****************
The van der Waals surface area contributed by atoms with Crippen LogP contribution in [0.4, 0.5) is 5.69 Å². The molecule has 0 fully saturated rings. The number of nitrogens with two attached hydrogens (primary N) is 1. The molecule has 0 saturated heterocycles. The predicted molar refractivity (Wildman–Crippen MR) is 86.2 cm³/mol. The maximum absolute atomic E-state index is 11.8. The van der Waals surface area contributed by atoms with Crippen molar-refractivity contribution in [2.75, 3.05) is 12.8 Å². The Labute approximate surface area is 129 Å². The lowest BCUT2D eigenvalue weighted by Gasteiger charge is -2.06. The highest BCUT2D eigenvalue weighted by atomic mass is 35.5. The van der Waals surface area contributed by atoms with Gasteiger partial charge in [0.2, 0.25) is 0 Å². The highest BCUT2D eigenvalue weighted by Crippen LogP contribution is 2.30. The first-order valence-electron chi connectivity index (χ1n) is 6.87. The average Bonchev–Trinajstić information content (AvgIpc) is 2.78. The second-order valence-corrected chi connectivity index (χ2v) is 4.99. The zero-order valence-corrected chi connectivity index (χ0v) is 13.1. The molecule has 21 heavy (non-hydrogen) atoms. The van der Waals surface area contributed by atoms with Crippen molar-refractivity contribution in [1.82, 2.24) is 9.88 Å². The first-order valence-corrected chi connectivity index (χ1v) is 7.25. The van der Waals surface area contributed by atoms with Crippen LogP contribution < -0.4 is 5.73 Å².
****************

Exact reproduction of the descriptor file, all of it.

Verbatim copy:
The van der Waals surface area contributed by atoms with Crippen LogP contribution in [0.4, 0.5) is 5.69 Å². The molecule has 0 fully saturated rings. The number of nitrogens with two attached hydrogens (primary N) is 1. The molecule has 0 saturated heterocycles. The predicted molar refractivity (Wildman–Crippen MR) is 86.2 cm³/mol. The maximum absolute atomic E-state index is 11.8. The van der Waals surface area contributed by atoms with Crippen molar-refractivity contribution in [2.75, 3.05) is 12.8 Å². The Labute approximate surface area is 129 Å². The lowest BCUT2D eigenvalue weighted by Gasteiger charge is -2.06. The highest BCUT2D eigenvalue weighted by atomic mass is 35.5. The van der Waals surface area contributed by atoms with Gasteiger partial charge in [0.2, 0.25) is 0 Å². The highest BCUT2D eigenvalue weighted by Crippen LogP contribution is 2.30. The first-order valence-electron chi connectivity index (χ1n) is 6.87. The average Bonchev–Trinajstić information content (AvgIpc) is 2.78. The second-order valence-corrected chi connectivity index (χ2v) is 4.99. The zero-order valence-corrected chi connectivity index (χ0v) is 13.1. The molecule has 21 heavy (non-hydrogen) atoms. The van der Waals surface area contributed by atoms with Crippen molar-refractivity contribution in [1.82, 2.24) is 9.88 Å². The first-order valence-corrected chi connectivity index (χ1v) is 7.25. The van der Waals surface area contributed by atoms with Crippen LogP contribution < -0.4 is 5.73 Å².